U.S. Army advances on hybrids;
U.S. Army advances on hybrids; big potential market spurs Big 3 research
By ROBERT SHEREFKIN
DETROIT - The Big 3 have an ally in their effort to develop fuel-saving but inexpensive hybrid vehicles: the U.S. Army.
If U.S. automakers develop hybrid-powered trucks that meet the Army's needs for fuel efficiency and severe-duty capabilities, the military could order up to 100,000 vehicles, says Paul Skalny, director of the Army's 21st Century Truck program.
The Big 3 and the Army both see advantages from the effort. Automakers get support from the Army in developing the costly hybrid-powertrain technology, and can be assured that there is a large market for the vehicles. The Army sees cost savings in being able to buy combat-capable vehicles off the shelf.
DaimlerChrysler has moved quickly into the breech. It has targeted the civilian market with the Dodge Ram HEV for 2004, a diesel-electric truck it hopes the military also will want. GM, Ford Motor Co. and AM General Corp. also are developing vehicles.
The payoff is the right to help the Army replace its 100,000-vehicle fleet of aging light tactical vehicles. Sales to other federal agencies are possible, Skalny says. Many of the Army's HumVees, built by AM General, will be older than their drivers by 2010.
In December, Congress added $14 million to the fiscal 2002 defense budget to help the Army's National Automotive Center in Warren, Mich., accelerate development of hybrid-electric technology with automakers. The center manages the Army's 21st Century Truck program, near General Motors' sprawling Technical Center in Warren, Mich.
The U.S. auto industry stands to gain as the U.S. military undergoes a transformation by the Bush administration to create weapons systems that are lighter and easier to deploy.
For its part, the Army wants to marry new automotive technologies, such as hybrid power and new vehicle suspensions. Hybrids promise better fuel economy and can provide the battlefield with the electric power the Army needs.
DaimlerChrysler understands the profits from military sales. It sells a range of military vehicles, from small desert patrol vehicles to those with 90 tons of carrying capacity to governments worldwide. In December, the company displayed its military version of the Dodge Ram 2500, the Dodge Ram COMBATT, at the Washington auto show.
The Commercially Based Tactical Truck, or COMBATT, program takes military technology and installs it on commercial light trucks.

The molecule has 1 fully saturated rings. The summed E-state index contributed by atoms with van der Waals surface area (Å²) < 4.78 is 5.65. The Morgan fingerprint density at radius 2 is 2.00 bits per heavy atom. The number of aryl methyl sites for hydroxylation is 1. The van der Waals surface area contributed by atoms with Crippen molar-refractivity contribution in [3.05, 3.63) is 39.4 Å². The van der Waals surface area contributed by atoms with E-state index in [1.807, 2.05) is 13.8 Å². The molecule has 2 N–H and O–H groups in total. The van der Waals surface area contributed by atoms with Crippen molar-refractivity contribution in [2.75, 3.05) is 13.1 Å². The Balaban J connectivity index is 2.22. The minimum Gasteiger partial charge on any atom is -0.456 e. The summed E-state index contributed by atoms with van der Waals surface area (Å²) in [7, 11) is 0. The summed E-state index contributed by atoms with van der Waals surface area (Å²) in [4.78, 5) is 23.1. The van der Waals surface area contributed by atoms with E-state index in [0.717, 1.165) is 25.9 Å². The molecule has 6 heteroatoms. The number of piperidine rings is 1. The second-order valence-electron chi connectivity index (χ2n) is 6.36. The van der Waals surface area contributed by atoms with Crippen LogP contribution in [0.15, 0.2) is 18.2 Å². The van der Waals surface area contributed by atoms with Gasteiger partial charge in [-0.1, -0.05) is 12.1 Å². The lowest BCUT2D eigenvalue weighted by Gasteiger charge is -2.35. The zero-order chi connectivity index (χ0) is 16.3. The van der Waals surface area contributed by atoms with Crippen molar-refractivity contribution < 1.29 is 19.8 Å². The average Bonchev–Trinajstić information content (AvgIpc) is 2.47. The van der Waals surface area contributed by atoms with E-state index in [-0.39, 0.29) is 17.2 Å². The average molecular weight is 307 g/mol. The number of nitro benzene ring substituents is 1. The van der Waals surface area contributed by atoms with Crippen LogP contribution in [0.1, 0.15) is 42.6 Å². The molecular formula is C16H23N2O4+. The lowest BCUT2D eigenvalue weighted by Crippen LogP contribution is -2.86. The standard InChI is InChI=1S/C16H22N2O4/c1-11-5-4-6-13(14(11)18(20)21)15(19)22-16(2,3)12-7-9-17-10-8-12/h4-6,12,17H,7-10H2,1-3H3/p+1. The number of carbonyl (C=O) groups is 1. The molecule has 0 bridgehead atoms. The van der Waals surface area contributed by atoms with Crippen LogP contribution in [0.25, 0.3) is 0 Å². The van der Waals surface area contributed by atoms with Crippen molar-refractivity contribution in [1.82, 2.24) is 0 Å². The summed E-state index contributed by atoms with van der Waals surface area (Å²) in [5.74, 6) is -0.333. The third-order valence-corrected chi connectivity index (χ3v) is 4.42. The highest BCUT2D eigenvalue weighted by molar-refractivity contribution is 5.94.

The DaimlerChrysler program is further ahead, a source says, because it has made a business case for a severe-duty diesel-electric civilian-model Ram that is aimed at the mining, logging and construction industries. Off-the-shelf vehicles from the auto industry often are cheaper than unique military vehicles.
DaimlerChrysler expects that a hybrid system would add $3,000 to $5,000 to the cost of a Ram, spokesman Stuart Schorr says. Volume and price plans for its civilian DaimlerChrysler model were not disclosed.
The COMBATT program, in its fifth year, divides the development cost among the U.S. Army Tank Automotive and Armaments Command and the automakers, under the auspices of the National Automotive Center.
Candidates for the COMBATT contract will undergo another round of testing next year. Congress and the Department of Defense could pick one or more winners by early 2004.
An order of even 100,000 vehicles over five years is small by automaker standards. But Mark Drouillard, who heads Ford's COMBATT program, sees a growing market for severe-duty off-road pickups for military markets.
Ford's choice for the COMBATT hybrid competition is based on an F-350 Super Duty Crew Cab truck powered by a 7.3-liter diesel that uses a hydraulic recovery system to supplement the engine. The Hydraulic Launch Assist system, made by Eaton Corp. and displayed on the F-350 Mighty Tonka concept vehicle, recovers energy normally lost during deceleration, stores it as hydraulic pressure and reuses it during acceleration.
Ford's hybrid F-350 will be several years in development, so the automaker is seeking civilian and military markets for its traditional diesel-powered F-350. But Ford now sells about 1,000 specially equipped diesel-powered F-350s per year to the Israeli defense forces.
GM is developing hybrid versions of its Chevrolet Silverado and GMC Sierra pickups for the COMBATT program.
Not everyone is convinced that hybrid-power technology is ready for military application. Hybrids usually use battery packs to store energy, but battery technology has yet to reduce the size and weight necessary to allow hybrid trucks to maintain their payload capacity, says Kirk Luckscheiter, the former program manager for Veridian Corp., the Washington research and development firm that built COMBATT demonstration vehicles from 1998 to 2000.
The government, he says, must spend more than the $14 million allocated by Congress last year if it wants to accelerate hybrid technology.
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